In 1993, Margaret Thatcher recalled conversations she had with John Major over what would eventually become the European Union’s defining policy accomplishment, the creation of the Eurozone.

We had arguments which might persuade both the Germans – who would be worried about weakening of anti-inflation policies – and the poorer countries – who must be told they would not be bailed out of the consequences of a single currency which would therefore devastate their economies.

Thatcher predicted that countries that used to be able to inflate away their debts would not be able to do so under a single European currency due to the strict anti-inflation beliefs of countries like Germany.  However, Europe did not listen to Thatcher, and now Thatcher’s predictions are coming true.  Greece has defaulted on its debt, and now has had to be bailed out for the third time in five years.

Europe, but especially Greece, could have saved themselves a lot of tense hours of negotiations if they had listened to Thatcher’s warnings in 1993. Instead, Europe has once again proved that the road to hell is paved with good intentions.

The concept of European unity has arguably been the number one policy objective of postwar Europe.  The seventy year span between 1870 and 1940 saw France and Germany at war with each other on three separate occasions, including the two World Wars.  The Cold War also took center stage just after the second World War.  The answer to war for many Europeans was to create a European Union that would tame European nationalism, which many Europeans blamed for the decades of destruction from 1914-1945.

The modern form of the European Union has grown far beyond its original intent.  The origin of the European Union was innocent enough, as it served as a way for the French and Germans (among others) to freely trade coal and steel.  But what was once a free trade arrangement has morphed into a single currency, the erosion of national sovereignty, and some in Brussels that even want to create a single European Army.  The creation of a European Army poses multiple problems, from disagreements on war and peace to defending overseas territories.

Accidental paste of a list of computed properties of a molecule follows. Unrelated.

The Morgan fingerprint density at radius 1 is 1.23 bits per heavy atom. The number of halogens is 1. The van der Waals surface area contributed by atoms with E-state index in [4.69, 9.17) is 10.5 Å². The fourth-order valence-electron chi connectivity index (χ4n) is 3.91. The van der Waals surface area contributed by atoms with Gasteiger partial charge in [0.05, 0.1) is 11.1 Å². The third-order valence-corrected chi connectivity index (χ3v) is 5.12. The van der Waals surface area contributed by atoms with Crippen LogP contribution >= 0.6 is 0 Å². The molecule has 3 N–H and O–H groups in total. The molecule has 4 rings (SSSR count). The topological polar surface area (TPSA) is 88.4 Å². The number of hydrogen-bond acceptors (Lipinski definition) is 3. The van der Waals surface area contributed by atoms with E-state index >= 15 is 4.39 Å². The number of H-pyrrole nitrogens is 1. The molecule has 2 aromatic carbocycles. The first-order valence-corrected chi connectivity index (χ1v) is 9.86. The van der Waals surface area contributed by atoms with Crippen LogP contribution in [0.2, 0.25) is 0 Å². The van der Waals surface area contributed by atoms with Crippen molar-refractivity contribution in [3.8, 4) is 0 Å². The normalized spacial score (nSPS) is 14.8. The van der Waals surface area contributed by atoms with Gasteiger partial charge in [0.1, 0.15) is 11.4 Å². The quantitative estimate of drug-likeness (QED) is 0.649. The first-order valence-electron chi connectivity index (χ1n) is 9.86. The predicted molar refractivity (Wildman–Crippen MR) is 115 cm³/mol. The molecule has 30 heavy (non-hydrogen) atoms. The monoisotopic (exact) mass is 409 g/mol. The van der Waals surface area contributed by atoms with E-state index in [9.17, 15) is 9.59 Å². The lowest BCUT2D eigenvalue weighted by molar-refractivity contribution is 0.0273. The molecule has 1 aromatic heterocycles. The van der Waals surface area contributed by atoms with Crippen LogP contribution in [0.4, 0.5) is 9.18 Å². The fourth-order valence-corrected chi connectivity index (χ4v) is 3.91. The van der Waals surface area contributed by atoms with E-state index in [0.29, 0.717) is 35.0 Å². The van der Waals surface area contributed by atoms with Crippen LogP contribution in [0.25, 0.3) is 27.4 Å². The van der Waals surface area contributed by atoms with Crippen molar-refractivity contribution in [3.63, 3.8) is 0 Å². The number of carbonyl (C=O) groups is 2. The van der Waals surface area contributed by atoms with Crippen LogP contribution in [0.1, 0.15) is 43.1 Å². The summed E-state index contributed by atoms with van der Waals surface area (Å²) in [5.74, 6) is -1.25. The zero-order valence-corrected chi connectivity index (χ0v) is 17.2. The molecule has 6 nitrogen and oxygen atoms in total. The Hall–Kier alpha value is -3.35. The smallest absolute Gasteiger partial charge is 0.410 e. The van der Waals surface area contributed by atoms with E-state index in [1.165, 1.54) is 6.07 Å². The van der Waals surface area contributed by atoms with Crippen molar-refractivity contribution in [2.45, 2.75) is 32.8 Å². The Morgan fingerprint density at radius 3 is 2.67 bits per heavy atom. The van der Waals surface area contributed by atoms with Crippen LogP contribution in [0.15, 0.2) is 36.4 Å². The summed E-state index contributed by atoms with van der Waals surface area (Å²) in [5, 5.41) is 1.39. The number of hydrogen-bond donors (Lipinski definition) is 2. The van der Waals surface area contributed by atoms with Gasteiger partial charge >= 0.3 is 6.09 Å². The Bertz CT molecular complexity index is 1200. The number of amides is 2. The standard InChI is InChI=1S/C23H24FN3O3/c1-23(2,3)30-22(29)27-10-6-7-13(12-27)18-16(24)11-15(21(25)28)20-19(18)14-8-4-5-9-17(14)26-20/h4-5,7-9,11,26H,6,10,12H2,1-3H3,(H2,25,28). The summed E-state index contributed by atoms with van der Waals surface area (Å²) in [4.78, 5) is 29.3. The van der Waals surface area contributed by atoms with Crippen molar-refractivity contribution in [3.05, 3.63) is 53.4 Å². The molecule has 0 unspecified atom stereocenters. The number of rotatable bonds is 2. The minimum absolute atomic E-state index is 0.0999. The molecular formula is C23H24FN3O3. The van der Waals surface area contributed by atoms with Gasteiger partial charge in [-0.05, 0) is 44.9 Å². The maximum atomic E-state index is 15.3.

While none of this excuses the Greek’s spending excesses, the feelgood concept of European unity was upheld as more important than the economic consequences that Thatcher wrote about 22 years ago.  The old adage that liberals think with their hearts and conservatives think with their brains has showcased itself once again in Europe.

Margaret Thatcher once brilliantly said that the problem with socialism is that you eventually run out of other people’s money.  That observation has certainly proven true in Greece.

Greece has run out of money, and came extremely close to seeing its economy collapse.  In 2001,Greece was admitted into the Eurozone, but by 2002 it was widely accepted that Greece had been less than honest about the size of its deficit.  By 2004, it was discovered that the Greek deficit was 8.3% of GDP, not the reported 1.5%.  However, due to the fact the 2004 Olympics were being held in Athens, the Greek government did not say anything because it did not want to embarrass the country.  As a result, Greece ended up kicking the debt can down the road.

After the world wide economic downturn in 2008, Greece’s deficit grew even larger as Greek tax collections plummeted, due to their recent notorious history of tax evasion.  In 2010, Greece accepted their first bailout which required spending cuts and as a result unemployment sky rocketed due to Greece’s massive public sector workforce and Greek tax revenue fell once again.   In 2012 the Greeks accepted a second bailout and its debt owed to international lenders was 135% of GDP and unemployment reached 30% with youth unemployment reaching 50%.

Greece ultimately defaulted on its debt in June, and banks started to run out of money.  Greek Prime Minister and former member of the Communist Youth of Greece, Alexis Tsipras, recently agreed to a third bailout where he more or less gave into German demands.  He has faced a backlash from within his own party for surrendering–or for having been perceived as surrendering–Greek sovereignty to outside forces.

If you couple Thatcher’s predictions of the problems that a single European currency would create with the simple fact that a stagnant private sector can only subsidize an exploding public sector for so long, it become painfully clear that the Greek debt crisis was predictable.  Greece has nobody to blame but themselves for spending like drunken socialists over the years. The members of the European Union have nobody to blame but themselves for putting romantic idealism in front of reality and putting their financial stability at risk.

There is plenty of blame to go around for Europe’s financial woes, and everybody has themselves to blame.